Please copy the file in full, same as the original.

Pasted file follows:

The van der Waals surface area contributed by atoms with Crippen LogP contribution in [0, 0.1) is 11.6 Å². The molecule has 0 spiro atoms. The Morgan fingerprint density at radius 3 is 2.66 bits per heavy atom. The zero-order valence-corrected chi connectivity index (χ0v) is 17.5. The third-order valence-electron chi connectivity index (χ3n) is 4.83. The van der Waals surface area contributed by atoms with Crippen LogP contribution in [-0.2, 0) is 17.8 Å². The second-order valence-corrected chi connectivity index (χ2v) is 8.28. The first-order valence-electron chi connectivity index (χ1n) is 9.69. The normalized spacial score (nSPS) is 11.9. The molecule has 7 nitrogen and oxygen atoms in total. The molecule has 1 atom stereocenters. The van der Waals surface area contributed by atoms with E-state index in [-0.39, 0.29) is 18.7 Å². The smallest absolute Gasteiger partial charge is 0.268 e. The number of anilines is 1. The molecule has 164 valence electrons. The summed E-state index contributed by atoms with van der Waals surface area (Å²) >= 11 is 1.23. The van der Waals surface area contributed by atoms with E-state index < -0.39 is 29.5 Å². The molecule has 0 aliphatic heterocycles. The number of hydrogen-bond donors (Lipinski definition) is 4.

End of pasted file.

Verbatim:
The van der Waals surface area contributed by atoms with Crippen LogP contribution in [0, 0.1) is 11.6 Å². The molecule has 0 spiro atoms. The Morgan fingerprint density at radius 3 is 2.66 bits per heavy atom. The zero-order valence-corrected chi connectivity index (χ0v) is 17.5. The third-order valence-electron chi connectivity index (χ3n) is 4.83. The van der Waals surface area contributed by atoms with Crippen LogP contribution in [-0.2, 0) is 17.8 Å². The second-order valence-corrected chi connectivity index (χ2v) is 8.28. The first-order valence-electron chi connectivity index (χ1n) is 9.69. The normalized spacial score (nSPS) is 11.9. The molecule has 7 nitrogen and oxygen atoms in total. The molecule has 1 atom stereocenters. The van der Waals surface area contributed by atoms with E-state index in [-0.39, 0.29) is 18.7 Å². The smallest absolute Gasteiger partial charge is 0.268 e. The number of anilines is 1. The molecule has 164 valence electrons. The summed E-state index contributed by atoms with van der Waals surface area (Å²) >= 11 is 1.23. The van der Waals surface area contributed by atoms with E-state index < -0.39 is 29.5 Å². The molecule has 0 aliphatic heterocycles. The number of hydrogen-bond donors (Lipinski definition) is 4.